Diary of a Start-Up Winemaker: Still Fighting Prohibition in 2011
With a vineyard planted in the “unproven” wilds of wheat country outside The Dalles, Ore., Scott Elder and Stephanie LaMonica struggle to promote their label, The Grande Dalles, and make a go of selling their wine. From the start, the couple has set out to do things their own way, with the belief that staying out of the crowd is better than being lost in it. These posts share their ups and downs.
When we began this dream adventure, this labor of Scott’s love, we were under the spell of one of America’s most enduring myths: It is the land of opportunity. Put in the work, reap the rewards. We knew planting a vineyard and making wine from its grapes would be no cakewalk, but we did not count on the remnants of Prohibition, a 20th century relic, to stand squarely in our 21st century path.
Right now we find ourselves wanting — needing, really — to sell our wine direct to retail in other states, Washington specifically, so that we can move some wine. Only a stone’s throw across the river from us in Oregon, Washington might as well be worlds away. The reason being the wacky three-tiered system of alcohol distribution in place since the 1930s to control how “alkie-hol” makes its way into your neighborhood store or restaurant.
For us, the ability to sell direct — i.e. not through a distributor, which is the premise of the three-tier system — improves our sales margin dramatically. It also lets us promote our wines personally, sharing all that has gone into making them, versus a bottom-line distributor only interested in price. The economic climate adds to this conundrum — most distributors are intent on reducing their portfolios, not adding to them at this time. That and our rather small inaugural year volume make it virtually impossible to even find someone interested in carrying our small, focused product line.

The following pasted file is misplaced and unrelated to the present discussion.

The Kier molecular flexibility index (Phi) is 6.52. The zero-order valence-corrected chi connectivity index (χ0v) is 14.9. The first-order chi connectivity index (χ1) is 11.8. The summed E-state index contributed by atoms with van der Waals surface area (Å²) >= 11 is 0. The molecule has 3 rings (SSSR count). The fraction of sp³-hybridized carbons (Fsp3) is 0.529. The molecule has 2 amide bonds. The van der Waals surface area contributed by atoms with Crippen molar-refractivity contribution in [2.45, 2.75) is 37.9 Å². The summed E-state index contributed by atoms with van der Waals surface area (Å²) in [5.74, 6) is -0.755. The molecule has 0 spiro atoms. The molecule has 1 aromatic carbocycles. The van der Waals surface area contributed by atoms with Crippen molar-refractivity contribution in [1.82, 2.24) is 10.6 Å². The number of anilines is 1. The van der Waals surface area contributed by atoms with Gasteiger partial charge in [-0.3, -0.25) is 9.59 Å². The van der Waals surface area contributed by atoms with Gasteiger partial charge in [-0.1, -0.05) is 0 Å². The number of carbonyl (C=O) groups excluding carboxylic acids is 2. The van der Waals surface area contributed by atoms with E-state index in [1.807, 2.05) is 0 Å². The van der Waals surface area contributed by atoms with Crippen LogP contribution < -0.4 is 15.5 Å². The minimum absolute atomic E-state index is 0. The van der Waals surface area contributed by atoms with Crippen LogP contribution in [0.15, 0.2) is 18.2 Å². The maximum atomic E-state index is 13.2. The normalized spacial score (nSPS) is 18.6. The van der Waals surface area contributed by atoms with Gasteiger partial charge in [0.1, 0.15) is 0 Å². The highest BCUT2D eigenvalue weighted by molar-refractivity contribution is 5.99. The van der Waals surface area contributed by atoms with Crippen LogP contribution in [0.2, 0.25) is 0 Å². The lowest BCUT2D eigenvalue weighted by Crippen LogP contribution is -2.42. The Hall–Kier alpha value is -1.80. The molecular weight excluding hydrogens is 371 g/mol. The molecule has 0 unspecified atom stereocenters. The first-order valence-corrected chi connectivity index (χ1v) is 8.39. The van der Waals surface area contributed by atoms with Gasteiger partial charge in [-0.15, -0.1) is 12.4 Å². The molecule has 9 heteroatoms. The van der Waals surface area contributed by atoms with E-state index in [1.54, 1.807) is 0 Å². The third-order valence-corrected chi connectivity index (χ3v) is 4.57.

What we can do with our Oregon wine permit is sell wine directly to anyone we want to within the state, as well as any others with direct-to-consumer reciprocation, such as New York. But to sell to retail across state lines, in Washington, and presumably in most other wine-friendly states? The federal reaction is something like this: Mercy me! The thought of such a thing! You see, the TTB, the federal governing body of alcohol and tobacco, tells us we must hold a bonded winery in order to sell to retail across state lines. That is to say, we would need to own the winemaking facility where our wine is produced.
We do essentially everything a bonded winery does (and even more these days): we planted, own, and farm a vineyard; we're in charge of all decisions regarding how our wine is made; we do all our own package development, branding, marketing, sales, etc. We just don’t own the building where our wine production takes place. You’d think all this would get us more, but in the government’s eyes, we’re nothing but wholesalers, able to sell directly to you, dear consumer, or to distributors, who just aren’t interested, and that’s it. Sigh.
So here we are. With all the advancements our country has made since the ‘30s, all kinds of American dreams achieved, you’d think how we as a nation think about booze would move along, too. But no. And for that, opportunity for our dream falls short. Obviously the three-tier system makes a lot of people money. But we're finding out that same system reduces our competitiveness, all because of an outdated view of what a wine producer is.
What’s next? We’re doing what we can — working on some events to get more people to taste our wine, enlisting a Masters of Wine who is greatly impressed with our product to help us get some kind of consideration out in the wild wine world — which in itself is another story. Fingers crossed. And if that doesn’t work, there’s always bootlegging. Yee ha! Stay tuned.